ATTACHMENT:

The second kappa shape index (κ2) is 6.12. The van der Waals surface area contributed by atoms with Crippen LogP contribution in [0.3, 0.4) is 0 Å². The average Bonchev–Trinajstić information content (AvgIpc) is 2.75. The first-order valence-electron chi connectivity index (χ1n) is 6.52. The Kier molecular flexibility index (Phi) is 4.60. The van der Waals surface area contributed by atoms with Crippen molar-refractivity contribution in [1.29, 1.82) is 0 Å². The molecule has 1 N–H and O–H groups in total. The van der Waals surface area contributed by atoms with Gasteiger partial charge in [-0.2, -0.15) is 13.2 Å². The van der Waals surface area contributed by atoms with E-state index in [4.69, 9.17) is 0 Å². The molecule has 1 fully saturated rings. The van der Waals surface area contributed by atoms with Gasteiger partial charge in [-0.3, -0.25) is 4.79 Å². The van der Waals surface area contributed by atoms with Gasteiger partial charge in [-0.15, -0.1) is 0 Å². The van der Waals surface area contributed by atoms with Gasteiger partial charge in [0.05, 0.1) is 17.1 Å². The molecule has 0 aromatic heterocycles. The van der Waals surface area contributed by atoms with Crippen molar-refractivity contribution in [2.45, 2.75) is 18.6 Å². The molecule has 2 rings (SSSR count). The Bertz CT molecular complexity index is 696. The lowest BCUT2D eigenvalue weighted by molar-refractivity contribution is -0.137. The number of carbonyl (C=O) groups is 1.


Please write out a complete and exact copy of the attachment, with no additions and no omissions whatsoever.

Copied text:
The second kappa shape index (κ2) is 6.12. The van der Waals surface area contributed by atoms with Crippen LogP contribution in [0.3, 0.4) is 0 Å². The average Bonchev–Trinajstić information content (AvgIpc) is 2.75. The first-order valence-electron chi connectivity index (χ1n) is 6.52. The Kier molecular flexibility index (Phi) is 4.60. The van der Waals surface area contributed by atoms with Crippen molar-refractivity contribution in [1.29, 1.82) is 0 Å². The molecule has 1 N–H and O–H groups in total. The van der Waals surface area contributed by atoms with Gasteiger partial charge in [-0.2, -0.15) is 13.2 Å². The van der Waals surface area contributed by atoms with E-state index in [4.69, 9.17) is 0 Å². The molecule has 1 fully saturated rings. The van der Waals surface area contributed by atoms with Gasteiger partial charge in [-0.3, -0.25) is 4.79 Å². The van der Waals surface area contributed by atoms with Gasteiger partial charge in [-0.15, -0.1) is 0 Å². The van der Waals surface area contributed by atoms with Gasteiger partial charge in [0.05, 0.1) is 17.1 Å². The molecule has 0 aromatic heterocycles. The van der Waals surface area contributed by atoms with Crippen molar-refractivity contribution in [2.45, 2.75) is 18.6 Å². The molecule has 2 rings (SSSR count). The Bertz CT molecular complexity index is 696. The lowest BCUT2D eigenvalue weighted by molar-refractivity contribution is -0.137. The number of carbonyl (C=O) groups is 1.